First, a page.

Democratic Progressive Party (DPP) Chairman Su Tseng-chang (蘇貞昌) has quietly withdrawn a proposal to include Chinese students in the National Health Insurance (NHI) program, after the suggestion was fiercely criticized by pan-green supporters. Since then, apart from the Ministry of Education, which says it intends to include Chinese students in the insurance program, Taiwan Democracy Watch has also expressed its support for the proposal.
The controversy over the proposal is a reflection of the tendency among pan-green supporters to equate the China factor with the China threat. This equation narrows the pan-greens’ scope for gaining an objective understanding of the China factor, and it limits their space and potential for formulating rational policies with regard to China.
The China factor is an integral part of the worldwide political and economic system, and it is a result of both globalization and China’s rising power and influence. Consequently, there are some points that need to be clearly understood when considering the China factor and formulating China policy.
First, the China factor is not just a matter of “that China over on the other side of the Taiwan Strait.” It is a factor that has long since been beside and among us. Wherever you look in Taiwan, you can see made-in-China goods and Chinese tourists, and these are only the most obvious aspects. Taiwan today relies on China for about 60 percent of its exports, so a lot of the New Taiwan dollars that it earns and spends are generated from the Chinese yuan.
Second, the China factor is, for the most part, not just a cross-strait factor. For example, hordes of Chinese students go to study in the US and Chinese academics are teaching in US universities. These are not cross-strait factors, but they do have an influence on Taiwan. Similarly, the state of China’s society and economy has an influence on the global prices of grain, oil and other commodities, and of course these prices also affect prices in Taiwan.
And third, the China factor often involves huge interests and opportunities. This is an undeniable objective reality all around the world. Over the past two decades, China has been the workshop of the world, and now it is gradually becoming a market for the whole world too.
The leaders of the pan-green camp can hardly be unaware of these points, but they seem to lack a setup for communication that could turn these opinions into political energy. Consequently, whenever the pan-greens run into an issue related to the China factor, it is immediately turned into talk of some kind of China threat, and people then start thinking about ways to defend Taiwan against that threat.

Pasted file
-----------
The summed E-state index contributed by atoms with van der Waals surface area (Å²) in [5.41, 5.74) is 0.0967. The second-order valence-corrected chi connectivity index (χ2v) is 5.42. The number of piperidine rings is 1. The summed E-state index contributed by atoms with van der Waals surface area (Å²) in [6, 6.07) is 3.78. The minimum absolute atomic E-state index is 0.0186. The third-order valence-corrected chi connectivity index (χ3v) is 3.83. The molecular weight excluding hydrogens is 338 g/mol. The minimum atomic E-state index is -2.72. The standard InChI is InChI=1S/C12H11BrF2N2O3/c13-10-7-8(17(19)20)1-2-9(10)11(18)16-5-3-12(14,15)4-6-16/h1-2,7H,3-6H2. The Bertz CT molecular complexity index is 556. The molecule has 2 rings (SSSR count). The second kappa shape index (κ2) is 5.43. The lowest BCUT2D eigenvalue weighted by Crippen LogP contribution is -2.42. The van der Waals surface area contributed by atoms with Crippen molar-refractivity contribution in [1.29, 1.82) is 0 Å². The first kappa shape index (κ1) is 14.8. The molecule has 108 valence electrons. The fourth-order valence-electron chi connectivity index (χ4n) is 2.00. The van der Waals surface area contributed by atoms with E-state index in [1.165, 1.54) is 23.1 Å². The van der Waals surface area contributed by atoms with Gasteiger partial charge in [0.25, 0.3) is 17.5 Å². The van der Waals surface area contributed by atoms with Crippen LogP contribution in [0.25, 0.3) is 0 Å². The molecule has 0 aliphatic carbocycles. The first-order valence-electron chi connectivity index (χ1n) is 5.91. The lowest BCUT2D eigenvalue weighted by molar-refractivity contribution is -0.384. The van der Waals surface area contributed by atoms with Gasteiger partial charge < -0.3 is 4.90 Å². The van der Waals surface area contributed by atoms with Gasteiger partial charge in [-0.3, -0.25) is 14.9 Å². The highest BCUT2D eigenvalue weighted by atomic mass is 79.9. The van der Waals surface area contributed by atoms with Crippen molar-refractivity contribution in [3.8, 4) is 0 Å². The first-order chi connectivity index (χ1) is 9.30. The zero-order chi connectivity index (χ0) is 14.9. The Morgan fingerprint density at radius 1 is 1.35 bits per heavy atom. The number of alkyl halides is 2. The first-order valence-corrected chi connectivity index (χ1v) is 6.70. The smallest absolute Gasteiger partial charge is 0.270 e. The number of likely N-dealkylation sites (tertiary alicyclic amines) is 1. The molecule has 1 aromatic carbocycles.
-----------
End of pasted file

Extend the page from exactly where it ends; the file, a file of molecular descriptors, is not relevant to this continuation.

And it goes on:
The pan-greens would do well to consider adjusting their thinking and behavior.
First, China policies cannot just be policies in response to China. They should be adjusted to be policies in response to the China factor.
Second, China policies should not be thought about entirely within the confines of cross-strait policies. The game plan for thinking about cross-strait policies is largely a matter of sovereign units — China, Taiwan, the US, Japan and so on. This aspect must not be left out, and indeed it cannot be omitted. However, questions such as whether Taiwan should offer scholarships to attract outstanding Chinese students or whether it should employ Chinese sports coaches on high salaries should not be dragged into the realm of cross-strait policies, taking the China threat as the top consideration that trumps everything else.
The opinions expressed recently among pan-green supporters against including Chinese students in the NHI program still involve liberal doses of the China threat theory. It is understandable that some people should have such worries, but their anxiety also gets in the way of thinking about the issue from other angles.
Third, defensive thinking about a China threat should be at least partially replaced with analysis of a China risk. This does not just mean that people should take a more positive view of the real framework in which benefits exist alongside dangers. It also means that one should always be aware that while the China factor has an impact on Taiwan, that impact is not always a threat.
Taiwan’s sovereignty game is one that may not produce a final result for a long time. The pan-green camp needs to accept this condition of the game, which is not favorable to its own aims. In doing so, its supporters will have to learn how to understand and respond to the many other kinds of China factor. The pan-greens cannot keep dodging the issues by always focusing on the China threat, and they should not be so naive as to think that they can handle those issues by separating political questions from economic ones.
Given that Taiwan has already entered into the huge complex of interests associated with China, the DPP, as a party that wants to bear political responsibilities, must try to endow that complex with other meanings. It must point out the risks involved and bring in to play some viewpoints to do with common values. Civil society has for a long time faced the China factor based on such viewpoints as human rights, transparency and democratic oversight. In comparison, the DPP looks hesitant and irresolute.
Politics often involves a subtle handling of “equals signs.” If the DPP goes on equating the China factor with the China threat, it may itself end up being equated with isolationism. If the DPP cannot improve its ability to deal with the China factor by setting up a system for responding to the risks along the lines of human rights and other common values, then the Chinese Nationalist Party’s (KMT) approach, which is all about profit, will continue to dominate, and Taiwan’s democracy may gradually be forfeited.
Yen Chueh-an is a professor at National Taiwan University’s College of Law and a supervisor of Taiwan Democracy Watch.
Translated by Julian Clegg